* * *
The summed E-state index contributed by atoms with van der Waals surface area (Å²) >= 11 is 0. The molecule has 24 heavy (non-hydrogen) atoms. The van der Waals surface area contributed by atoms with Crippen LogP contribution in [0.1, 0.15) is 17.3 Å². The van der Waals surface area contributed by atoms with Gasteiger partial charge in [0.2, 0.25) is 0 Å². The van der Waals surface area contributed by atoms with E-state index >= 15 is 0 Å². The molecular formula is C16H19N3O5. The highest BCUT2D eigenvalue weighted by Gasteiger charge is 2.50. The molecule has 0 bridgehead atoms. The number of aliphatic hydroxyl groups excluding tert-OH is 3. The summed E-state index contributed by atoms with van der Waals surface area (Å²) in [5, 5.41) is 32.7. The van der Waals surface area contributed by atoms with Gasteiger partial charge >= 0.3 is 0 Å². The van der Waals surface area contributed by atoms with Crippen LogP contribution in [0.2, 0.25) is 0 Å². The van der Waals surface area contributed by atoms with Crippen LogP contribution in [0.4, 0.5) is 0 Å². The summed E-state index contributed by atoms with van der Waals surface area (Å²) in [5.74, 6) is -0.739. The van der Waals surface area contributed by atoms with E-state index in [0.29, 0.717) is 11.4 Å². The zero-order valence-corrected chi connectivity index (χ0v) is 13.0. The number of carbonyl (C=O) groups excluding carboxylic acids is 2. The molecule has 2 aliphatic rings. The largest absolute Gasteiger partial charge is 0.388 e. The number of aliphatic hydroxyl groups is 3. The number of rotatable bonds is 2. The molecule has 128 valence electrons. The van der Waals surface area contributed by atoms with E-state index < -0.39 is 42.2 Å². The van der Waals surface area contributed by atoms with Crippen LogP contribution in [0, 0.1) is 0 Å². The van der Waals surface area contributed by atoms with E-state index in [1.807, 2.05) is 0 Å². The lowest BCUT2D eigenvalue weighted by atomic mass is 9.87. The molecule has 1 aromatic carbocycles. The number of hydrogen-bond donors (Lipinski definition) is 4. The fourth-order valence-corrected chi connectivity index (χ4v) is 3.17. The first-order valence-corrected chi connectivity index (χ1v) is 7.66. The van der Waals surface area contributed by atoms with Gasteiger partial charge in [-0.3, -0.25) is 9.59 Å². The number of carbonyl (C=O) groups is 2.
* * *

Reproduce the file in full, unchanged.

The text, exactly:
The summed E-state index contributed by atoms with van der Waals surface area (Å²) >= 11 is 0. The molecule has 24 heavy (non-hydrogen) atoms. The van der Waals surface area contributed by atoms with Crippen LogP contribution in [0.1, 0.15) is 17.3 Å². The van der Waals surface area contributed by atoms with Gasteiger partial charge in [0.2, 0.25) is 0 Å². The van der Waals surface area contributed by atoms with E-state index >= 15 is 0 Å². The molecular formula is C16H19N3O5. The highest BCUT2D eigenvalue weighted by Gasteiger charge is 2.50. The molecule has 0 bridgehead atoms. The number of aliphatic hydroxyl groups excluding tert-OH is 3. The summed E-state index contributed by atoms with van der Waals surface area (Å²) in [5, 5.41) is 32.7. The van der Waals surface area contributed by atoms with Gasteiger partial charge >= 0.3 is 0 Å². The van der Waals surface area contributed by atoms with Crippen LogP contribution in [0.2, 0.25) is 0 Å². The van der Waals surface area contributed by atoms with Crippen LogP contribution in [0.4, 0.5) is 0 Å². The summed E-state index contributed by atoms with van der Waals surface area (Å²) in [5.74, 6) is -0.739. The van der Waals surface area contributed by atoms with E-state index in [0.29, 0.717) is 11.4 Å². The zero-order valence-corrected chi connectivity index (χ0v) is 13.0. The number of carbonyl (C=O) groups excluding carboxylic acids is 2. The molecule has 2 aliphatic rings. The largest absolute Gasteiger partial charge is 0.388 e. The number of aliphatic hydroxyl groups is 3. The number of rotatable bonds is 2. The molecule has 128 valence electrons. The van der Waals surface area contributed by atoms with E-state index < -0.39 is 42.2 Å². The van der Waals surface area contributed by atoms with Crippen LogP contribution in [0, 0.1) is 0 Å². The van der Waals surface area contributed by atoms with E-state index in [1.807, 2.05) is 0 Å². The lowest BCUT2D eigenvalue weighted by atomic mass is 9.87. The molecule has 1 aromatic carbocycles. The number of hydrogen-bond donors (Lipinski definition) is 4. The fourth-order valence-corrected chi connectivity index (χ4v) is 3.17. The first-order valence-corrected chi connectivity index (χ1v) is 7.66. The van der Waals surface area contributed by atoms with Gasteiger partial charge in [-0.3, -0.25) is 9.59 Å². The number of carbonyl (C=O) groups is 2.